Uh-oh. Tweets have just grown from 140 characters to seven stories. Digital-media students at Philadelphia's Drexel University have found a way to turn the microblogging messages into 36x62-foot animations projected onto the surface of a campus building. That's a whole lot of tweet.
Using the "Social Graffiti" system, anyone can digitally tag Twitter messages with @digmGraffiti to be projected onto Nesbitt Hall. Drexel seniors Matthew Morton and Chad Porche then combine the tweets with their own animations (shot in 1080p HD), and broadcast the images onto Nesbitt via a projector located on the fourth floor of a building across the street.
Morton and Porche developed the system (essentially a custom-made Twitter application built using the open-source Twitter API) for their senior project as a way to combine architecture, design, and technology--and explore the reach of social networking. Cara Schroeder, Burak Ozmucar, Kurt Gawinowicz, and Kerry Russo also contributed to the project.
Anyone with a Twitter account can send a message to the building, but if their tweet contains profanity or other words or phrases that trigger a third-party filtering system, the entire message gets deleted and never sees the light of night.
That said, "we think it's very important to let anyone and everyone participate to promote an open forum and freedom of speech," Porche told CNET. "One of our goals in this project was to bring the Drexel community together, and keeping this system open to the public helps us achieve that."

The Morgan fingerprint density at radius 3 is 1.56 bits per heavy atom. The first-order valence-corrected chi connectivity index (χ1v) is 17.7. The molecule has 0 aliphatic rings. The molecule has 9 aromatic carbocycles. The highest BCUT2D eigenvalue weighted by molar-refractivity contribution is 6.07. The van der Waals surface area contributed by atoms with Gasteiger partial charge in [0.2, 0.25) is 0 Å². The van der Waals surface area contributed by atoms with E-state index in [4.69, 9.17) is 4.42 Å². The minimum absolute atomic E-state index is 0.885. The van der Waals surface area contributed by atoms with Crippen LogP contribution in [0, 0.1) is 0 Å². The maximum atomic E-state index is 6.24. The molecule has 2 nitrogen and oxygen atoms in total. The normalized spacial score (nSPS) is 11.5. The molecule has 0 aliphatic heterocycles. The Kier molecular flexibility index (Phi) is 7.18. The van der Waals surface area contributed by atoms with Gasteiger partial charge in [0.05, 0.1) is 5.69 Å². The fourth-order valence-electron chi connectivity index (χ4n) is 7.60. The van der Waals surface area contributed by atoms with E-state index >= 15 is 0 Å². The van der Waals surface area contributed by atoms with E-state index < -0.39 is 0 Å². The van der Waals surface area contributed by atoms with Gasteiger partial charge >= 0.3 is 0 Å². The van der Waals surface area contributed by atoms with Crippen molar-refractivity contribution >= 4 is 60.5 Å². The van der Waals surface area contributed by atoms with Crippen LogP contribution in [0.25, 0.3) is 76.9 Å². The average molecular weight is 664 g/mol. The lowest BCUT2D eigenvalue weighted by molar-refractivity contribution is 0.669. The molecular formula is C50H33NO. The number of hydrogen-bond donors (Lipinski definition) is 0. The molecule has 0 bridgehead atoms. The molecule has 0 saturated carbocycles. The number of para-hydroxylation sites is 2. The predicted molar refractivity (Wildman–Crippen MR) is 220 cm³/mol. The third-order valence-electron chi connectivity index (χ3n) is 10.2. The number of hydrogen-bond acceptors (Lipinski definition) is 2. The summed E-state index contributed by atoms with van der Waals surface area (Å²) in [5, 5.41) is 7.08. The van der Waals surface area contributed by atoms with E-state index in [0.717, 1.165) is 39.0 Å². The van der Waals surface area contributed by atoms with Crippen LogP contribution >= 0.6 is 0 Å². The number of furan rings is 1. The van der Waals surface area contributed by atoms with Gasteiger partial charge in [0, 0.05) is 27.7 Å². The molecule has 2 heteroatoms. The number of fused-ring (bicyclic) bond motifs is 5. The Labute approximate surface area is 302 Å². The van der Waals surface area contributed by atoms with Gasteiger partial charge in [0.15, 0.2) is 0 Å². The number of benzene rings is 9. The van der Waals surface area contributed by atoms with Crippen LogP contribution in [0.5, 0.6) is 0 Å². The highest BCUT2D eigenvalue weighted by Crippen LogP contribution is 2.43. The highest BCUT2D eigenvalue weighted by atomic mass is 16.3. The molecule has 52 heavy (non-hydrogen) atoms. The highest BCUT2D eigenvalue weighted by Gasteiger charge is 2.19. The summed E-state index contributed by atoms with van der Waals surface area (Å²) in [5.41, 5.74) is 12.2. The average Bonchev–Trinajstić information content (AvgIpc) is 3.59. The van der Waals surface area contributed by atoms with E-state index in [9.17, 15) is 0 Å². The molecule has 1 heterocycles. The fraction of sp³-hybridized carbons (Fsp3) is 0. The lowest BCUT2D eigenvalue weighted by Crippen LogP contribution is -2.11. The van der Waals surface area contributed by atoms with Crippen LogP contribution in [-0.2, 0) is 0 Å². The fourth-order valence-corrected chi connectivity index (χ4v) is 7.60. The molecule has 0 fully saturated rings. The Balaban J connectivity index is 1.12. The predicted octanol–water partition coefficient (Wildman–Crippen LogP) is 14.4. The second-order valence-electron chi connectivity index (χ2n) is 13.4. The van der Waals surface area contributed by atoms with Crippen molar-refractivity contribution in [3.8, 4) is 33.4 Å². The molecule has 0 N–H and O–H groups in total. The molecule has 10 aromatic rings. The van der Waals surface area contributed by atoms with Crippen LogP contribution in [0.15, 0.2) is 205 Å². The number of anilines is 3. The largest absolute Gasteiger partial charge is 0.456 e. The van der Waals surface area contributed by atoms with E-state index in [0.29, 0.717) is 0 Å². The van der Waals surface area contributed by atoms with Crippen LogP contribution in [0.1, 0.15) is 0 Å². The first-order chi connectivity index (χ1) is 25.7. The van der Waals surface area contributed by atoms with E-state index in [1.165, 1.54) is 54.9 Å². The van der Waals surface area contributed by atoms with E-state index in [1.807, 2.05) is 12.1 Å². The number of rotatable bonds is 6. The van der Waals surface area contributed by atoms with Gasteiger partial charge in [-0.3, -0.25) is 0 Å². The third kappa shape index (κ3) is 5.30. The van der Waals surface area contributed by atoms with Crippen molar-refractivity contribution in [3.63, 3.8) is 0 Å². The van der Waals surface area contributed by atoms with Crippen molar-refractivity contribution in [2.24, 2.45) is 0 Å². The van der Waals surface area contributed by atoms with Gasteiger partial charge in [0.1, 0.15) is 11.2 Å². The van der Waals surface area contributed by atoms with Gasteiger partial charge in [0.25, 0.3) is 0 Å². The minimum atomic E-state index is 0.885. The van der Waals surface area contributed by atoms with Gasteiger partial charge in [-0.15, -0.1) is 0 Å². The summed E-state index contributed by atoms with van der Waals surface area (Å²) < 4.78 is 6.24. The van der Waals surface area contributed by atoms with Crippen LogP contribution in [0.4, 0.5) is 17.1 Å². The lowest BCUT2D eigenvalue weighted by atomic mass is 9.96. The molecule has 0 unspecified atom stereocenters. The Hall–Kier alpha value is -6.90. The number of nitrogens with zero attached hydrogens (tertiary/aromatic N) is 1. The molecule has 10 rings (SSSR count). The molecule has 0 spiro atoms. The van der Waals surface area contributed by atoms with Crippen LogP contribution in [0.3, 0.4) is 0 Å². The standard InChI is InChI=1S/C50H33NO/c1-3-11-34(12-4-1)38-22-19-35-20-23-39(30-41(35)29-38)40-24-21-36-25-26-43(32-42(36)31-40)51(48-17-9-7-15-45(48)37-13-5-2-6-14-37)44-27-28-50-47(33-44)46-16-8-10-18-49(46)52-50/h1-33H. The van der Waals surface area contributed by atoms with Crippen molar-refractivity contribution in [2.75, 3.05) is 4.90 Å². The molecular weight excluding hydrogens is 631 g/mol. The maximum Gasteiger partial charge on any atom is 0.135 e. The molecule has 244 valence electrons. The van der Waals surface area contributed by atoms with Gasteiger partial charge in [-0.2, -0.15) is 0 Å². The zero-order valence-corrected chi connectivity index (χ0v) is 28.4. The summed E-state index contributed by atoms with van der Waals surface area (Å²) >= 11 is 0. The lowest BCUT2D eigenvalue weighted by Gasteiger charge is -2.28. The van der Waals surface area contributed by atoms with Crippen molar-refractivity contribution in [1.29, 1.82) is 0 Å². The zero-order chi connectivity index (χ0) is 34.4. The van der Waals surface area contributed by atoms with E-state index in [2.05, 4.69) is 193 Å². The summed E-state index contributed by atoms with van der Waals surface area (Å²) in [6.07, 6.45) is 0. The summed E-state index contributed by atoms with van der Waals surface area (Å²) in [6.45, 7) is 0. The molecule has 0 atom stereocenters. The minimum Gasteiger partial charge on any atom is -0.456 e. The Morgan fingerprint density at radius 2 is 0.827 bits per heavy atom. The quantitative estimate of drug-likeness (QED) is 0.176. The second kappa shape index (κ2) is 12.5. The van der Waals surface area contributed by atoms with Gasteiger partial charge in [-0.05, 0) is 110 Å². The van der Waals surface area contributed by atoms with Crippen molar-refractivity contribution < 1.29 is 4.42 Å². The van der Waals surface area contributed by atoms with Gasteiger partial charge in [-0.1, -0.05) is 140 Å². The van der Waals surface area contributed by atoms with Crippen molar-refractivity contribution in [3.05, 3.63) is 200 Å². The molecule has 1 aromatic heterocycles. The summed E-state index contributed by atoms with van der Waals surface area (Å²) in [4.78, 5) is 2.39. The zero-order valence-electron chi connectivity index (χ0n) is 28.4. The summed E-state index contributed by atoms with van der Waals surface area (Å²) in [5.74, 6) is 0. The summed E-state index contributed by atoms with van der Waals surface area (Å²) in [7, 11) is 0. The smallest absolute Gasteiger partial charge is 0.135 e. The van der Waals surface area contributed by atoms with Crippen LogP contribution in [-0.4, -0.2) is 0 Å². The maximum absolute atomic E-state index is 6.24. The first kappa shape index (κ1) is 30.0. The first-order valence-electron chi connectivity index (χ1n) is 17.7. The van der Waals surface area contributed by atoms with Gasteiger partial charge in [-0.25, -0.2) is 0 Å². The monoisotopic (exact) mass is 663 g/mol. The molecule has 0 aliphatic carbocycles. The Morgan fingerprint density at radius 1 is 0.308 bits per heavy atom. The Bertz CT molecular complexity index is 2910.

In particular, the students from Drexel's Westphal College of Media Arts & Design like the idea of using the mega tweets for university announcements, communicating with fellow students, and news updates. As such, they added keywords to their database that are specific to the Drexel and local communities.
Messages so far have ranged from job-hunting tips to random thoughts like, "We need a statue of Big Willy in Philly! Will Smith and Ben Franklin are the essences of Philadelphia!"
The individual tall tweets stay up on the wall anywhere from 8 to 12 seconds, with built-in default messages filling the void when the queue gets empty.
Those in the Philly area who aren't too Twitter-averse can catch Social Graffiti on display through Sunday at Drexel's Nesbitt Hall at 33rd and Market (animations are best viewed around 9 p.m., the creators say). Hey, as long as we don't start seeing tweets like "I'm bored" and "I just blew my nose" appearing on the side of buildings, we're really OK with this.